Can private investigators really find out everything about your past?
You see it all the time in the movies. A company or individual wants information on someone, so they hire a private investigator to root out every secret that the person has ever held. In the movies, the private investigator can find every skeleton in their subject’s closets, but in real life, the steps they must go through in order to discover your secrets are a little more realistic. Exactly what tools can a private investigator use to dig up dirt in this modern age? What security services can you utilize to protect yourself?
Most of the time, a private investigator starts with a plethora of database searches because, as it turns out, most information that a snoop will need is available via public record. Court proceedings, bankruptcies, land ownerships, marriage licenses, name changes and more are available to the public for free. In most cases, your private phone number and home address can be found in these databases as long as the private investigator has your full name and your state of residence.
Once your private investigator knows where to find you, all they need to do is go on a stake-out depending on what they’re tailing you for. If you’ve recently logged a workman’s comp claim for your broken leg and the snoop sees you walking sans limp to your vehicle, it might be all the information he needs. Trained private investigators can use anything from your presence at home to the dewdrops on your car as evidence, so it’s mostly an observational science as opposed to an omniscient view of every secret you’ve ever held.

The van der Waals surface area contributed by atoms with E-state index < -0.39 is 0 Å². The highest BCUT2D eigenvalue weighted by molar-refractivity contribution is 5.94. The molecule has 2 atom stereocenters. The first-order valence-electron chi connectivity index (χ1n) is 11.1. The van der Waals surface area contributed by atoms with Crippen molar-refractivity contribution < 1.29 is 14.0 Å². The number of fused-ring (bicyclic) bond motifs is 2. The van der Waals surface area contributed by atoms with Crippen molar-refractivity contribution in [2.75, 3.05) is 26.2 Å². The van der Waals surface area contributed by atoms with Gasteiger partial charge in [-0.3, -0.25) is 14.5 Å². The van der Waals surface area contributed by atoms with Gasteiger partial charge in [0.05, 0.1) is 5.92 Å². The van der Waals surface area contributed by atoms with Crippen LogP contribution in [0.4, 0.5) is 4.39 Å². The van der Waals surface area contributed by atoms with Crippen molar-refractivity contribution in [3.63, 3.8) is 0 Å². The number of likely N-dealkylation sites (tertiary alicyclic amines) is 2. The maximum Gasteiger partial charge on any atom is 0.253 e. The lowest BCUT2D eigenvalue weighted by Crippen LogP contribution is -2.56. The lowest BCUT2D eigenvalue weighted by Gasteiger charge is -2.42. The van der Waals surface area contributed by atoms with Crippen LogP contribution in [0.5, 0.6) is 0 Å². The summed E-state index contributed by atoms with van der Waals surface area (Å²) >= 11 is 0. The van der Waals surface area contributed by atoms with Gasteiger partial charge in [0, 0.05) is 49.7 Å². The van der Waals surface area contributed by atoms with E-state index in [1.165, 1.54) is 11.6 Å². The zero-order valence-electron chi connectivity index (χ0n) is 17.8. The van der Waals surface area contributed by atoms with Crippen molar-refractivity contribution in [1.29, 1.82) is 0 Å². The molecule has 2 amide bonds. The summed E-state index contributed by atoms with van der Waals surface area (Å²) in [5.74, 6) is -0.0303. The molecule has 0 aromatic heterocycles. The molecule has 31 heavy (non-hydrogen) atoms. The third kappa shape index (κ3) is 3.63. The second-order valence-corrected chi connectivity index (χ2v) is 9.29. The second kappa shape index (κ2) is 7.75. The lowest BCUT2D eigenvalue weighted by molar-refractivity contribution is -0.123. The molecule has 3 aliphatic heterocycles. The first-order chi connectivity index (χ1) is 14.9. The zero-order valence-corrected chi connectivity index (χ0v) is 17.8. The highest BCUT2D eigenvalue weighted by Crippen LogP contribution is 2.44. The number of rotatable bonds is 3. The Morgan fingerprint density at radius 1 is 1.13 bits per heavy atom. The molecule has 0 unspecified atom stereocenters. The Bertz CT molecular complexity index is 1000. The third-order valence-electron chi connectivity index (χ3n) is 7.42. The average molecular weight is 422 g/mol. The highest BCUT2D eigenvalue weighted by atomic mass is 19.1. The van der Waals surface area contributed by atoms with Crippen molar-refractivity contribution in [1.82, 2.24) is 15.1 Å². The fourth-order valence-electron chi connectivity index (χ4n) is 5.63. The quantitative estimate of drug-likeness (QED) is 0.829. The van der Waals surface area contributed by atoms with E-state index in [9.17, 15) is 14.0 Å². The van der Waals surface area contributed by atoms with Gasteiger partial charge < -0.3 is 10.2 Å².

People you know
You don’t realize it, but the little tidbits of information that you give your friends and family every day can be invaluable to a private investigator that’s on your trail. An investigator can call your grandmother and pretend to be a potential employer that’s just calling for a reference. If they can assume an identity to milk your relative for information, they’ll do it. If your loved ones are getting more and more calls about you, you may be under investigation.
Your personal computer
Your own computer can prove to be a veritable mother lode of information about you. If a private investigator were to gain access to your system either physically or remotely, your search history, visited sites and even your private e-mails are available at their disposal. If you keep any other sensitive documents or pictures saved on your computer, you may be putting your security at further risk.